|Filed June 26, 2008|
In the Matter of E.W.F.
Cass County State's Attorney, Petitioner and Appellee
E.W.F., Respondent and Appellant
Appeal from the District Court of Cass County, East Central Judicial District, the Honorable Steven E. McCullough, Judge.
Opinion of the Court by Kapsner, Justice.
Ryan J. Younggren (argued), Assistant State's Attorney, Courthouse, P.O. Box 2806, Fargo, ND 58108-2806, for petitioner and appellee.
Richard E. Edinger (argued), P.O. Box 1295, Fargo, ND 58107-1295, for respondent and appellant.
Matter of E.W.F.
[¶1] E.W.F. appeals an order denying his petition for discharge from commitment as a sexually dangerous individual. We affirm.
[¶2] In 1994, E.W.F., then twenty-one years old, molested his five-year-old niece. He pled guilty to gross sexual imposition on September 14, 1995 and was sentenced to prison. On September 1, 1998, he was committed to the North Dakota State Hospital ("State Hospital") as a sexually dangerous individual.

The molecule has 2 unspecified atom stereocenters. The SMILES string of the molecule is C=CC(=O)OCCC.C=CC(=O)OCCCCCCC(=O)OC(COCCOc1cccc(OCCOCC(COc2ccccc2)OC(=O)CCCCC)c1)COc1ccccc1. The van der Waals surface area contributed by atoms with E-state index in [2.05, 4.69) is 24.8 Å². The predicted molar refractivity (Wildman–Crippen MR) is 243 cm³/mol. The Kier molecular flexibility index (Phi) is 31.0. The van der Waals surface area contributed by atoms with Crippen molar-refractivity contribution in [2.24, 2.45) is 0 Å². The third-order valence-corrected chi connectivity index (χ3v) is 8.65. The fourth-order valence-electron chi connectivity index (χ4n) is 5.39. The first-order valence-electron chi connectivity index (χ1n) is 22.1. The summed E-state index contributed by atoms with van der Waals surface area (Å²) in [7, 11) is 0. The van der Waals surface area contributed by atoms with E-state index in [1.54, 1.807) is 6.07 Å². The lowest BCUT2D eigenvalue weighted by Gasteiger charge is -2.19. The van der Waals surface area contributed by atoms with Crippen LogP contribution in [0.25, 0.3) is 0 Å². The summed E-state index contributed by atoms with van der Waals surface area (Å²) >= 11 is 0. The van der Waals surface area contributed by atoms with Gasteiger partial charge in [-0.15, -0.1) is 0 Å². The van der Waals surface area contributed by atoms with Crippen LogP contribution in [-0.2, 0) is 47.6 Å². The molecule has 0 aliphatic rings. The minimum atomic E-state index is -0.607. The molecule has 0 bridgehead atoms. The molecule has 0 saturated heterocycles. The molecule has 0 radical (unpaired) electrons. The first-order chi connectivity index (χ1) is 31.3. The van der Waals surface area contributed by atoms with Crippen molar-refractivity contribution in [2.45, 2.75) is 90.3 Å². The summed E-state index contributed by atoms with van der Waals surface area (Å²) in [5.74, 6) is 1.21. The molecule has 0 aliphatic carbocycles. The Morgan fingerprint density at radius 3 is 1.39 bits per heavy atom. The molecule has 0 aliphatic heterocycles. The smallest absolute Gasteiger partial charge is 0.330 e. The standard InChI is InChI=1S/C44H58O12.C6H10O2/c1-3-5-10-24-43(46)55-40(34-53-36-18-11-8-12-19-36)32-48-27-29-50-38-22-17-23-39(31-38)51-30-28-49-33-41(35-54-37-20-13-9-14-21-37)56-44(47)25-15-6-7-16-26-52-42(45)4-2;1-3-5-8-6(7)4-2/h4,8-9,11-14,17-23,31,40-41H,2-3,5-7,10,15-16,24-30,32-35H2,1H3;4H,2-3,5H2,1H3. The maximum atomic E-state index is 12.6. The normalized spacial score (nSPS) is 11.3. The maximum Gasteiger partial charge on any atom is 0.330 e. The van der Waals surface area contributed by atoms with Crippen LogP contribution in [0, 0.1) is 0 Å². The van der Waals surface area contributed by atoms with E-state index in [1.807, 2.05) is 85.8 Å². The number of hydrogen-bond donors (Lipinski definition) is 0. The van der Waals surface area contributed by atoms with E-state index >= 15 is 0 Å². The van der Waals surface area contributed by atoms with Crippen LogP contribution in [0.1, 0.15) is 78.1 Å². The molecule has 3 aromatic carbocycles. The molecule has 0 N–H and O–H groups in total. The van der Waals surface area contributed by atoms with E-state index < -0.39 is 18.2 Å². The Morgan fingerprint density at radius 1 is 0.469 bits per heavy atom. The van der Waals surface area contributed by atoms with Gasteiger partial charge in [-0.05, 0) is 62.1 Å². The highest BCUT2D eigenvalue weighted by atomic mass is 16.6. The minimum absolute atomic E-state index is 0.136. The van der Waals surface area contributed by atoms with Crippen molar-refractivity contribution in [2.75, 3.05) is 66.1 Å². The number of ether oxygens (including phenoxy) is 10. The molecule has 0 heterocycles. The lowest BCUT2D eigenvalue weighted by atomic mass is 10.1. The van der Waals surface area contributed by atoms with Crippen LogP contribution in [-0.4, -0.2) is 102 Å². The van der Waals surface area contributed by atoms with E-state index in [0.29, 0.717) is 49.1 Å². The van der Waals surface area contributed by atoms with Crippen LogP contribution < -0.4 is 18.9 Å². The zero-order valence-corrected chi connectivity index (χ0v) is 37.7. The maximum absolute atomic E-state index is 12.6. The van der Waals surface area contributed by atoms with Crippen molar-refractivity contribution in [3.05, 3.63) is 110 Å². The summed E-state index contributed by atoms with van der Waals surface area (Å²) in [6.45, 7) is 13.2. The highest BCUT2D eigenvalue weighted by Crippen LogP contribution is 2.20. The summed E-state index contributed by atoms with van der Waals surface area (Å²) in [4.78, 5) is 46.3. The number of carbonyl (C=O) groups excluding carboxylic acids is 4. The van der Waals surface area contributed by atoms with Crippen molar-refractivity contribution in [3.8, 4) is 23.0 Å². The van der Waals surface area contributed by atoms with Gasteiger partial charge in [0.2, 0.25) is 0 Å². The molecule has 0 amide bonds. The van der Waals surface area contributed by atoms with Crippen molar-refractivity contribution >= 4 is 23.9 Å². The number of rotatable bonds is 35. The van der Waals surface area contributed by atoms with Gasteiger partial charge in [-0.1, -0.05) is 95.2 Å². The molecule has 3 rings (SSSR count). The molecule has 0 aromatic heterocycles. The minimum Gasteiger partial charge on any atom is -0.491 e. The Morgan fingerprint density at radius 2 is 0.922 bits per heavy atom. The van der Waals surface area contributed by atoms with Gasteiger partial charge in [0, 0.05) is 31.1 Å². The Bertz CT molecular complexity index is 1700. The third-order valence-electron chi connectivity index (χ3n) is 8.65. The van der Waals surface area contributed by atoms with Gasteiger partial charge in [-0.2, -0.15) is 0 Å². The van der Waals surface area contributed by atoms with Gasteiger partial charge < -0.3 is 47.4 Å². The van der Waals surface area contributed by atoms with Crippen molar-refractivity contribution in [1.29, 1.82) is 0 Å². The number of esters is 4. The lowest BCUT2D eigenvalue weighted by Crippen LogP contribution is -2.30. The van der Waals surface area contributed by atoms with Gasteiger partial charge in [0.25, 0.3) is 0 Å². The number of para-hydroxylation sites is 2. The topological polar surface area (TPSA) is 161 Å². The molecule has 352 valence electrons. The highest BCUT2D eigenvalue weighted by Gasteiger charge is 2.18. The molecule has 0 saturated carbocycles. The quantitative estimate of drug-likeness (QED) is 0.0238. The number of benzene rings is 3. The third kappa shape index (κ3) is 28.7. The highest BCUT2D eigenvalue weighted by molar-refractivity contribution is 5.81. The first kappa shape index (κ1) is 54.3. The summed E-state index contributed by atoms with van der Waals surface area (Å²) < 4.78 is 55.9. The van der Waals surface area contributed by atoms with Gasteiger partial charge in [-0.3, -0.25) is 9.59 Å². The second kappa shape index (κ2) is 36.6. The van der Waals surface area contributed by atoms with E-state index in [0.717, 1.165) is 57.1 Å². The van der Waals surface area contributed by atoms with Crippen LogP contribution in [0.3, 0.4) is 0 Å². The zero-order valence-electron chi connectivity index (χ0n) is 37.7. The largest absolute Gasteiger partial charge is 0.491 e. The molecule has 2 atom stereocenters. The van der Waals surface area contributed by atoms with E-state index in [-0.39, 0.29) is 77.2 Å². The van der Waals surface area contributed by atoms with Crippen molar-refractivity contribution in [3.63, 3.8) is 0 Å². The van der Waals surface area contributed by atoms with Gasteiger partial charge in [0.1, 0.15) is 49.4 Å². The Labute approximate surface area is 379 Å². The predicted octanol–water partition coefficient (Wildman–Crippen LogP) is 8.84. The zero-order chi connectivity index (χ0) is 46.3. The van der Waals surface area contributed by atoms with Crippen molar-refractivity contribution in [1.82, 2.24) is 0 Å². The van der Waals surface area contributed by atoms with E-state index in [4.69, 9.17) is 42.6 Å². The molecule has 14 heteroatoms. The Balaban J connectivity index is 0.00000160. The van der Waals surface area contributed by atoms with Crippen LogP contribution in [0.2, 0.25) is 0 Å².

[¶3] From 1999 to 2006, E.W.F. waived his statutory right to annually petition for discharge from the State Hospital. On September 20, 2007, E.W.F. petitioned for discharge, and a hearing was conducted on January 3, 2008. Dr. Lynne Sullivan, a State Hospital staff psychologist, testified as an expert witness for the State. Based on Dr. Sullivan's review of E.W.F.'s prior evaluations conducted in 1995, 1998, and 2006, along with current reports of E.W.F.'s behavior at the State Hospital, Dr. Sullivan testified E.W.F. still suffers from two sexual disorders, paraphelia not otherwise specified, and pedophilia. Dr. Sullivan prepared a Sexually Dangerous Individual Annual Re-evaluation Report ("Annual Report") in September 2007, which also contained the annual interview she conducted with E.W.F. in 2007. The State filed the Annual Report with the clerk of district court prior to the January 2008, hearing for discharge under N.D.C.C. § 25-03.3-17(2). The Annual Report, filed with the district court on September 27, 2007, was not served upon E.W.F. or his counsel. The Annual Report was not offered by the State at the hearing.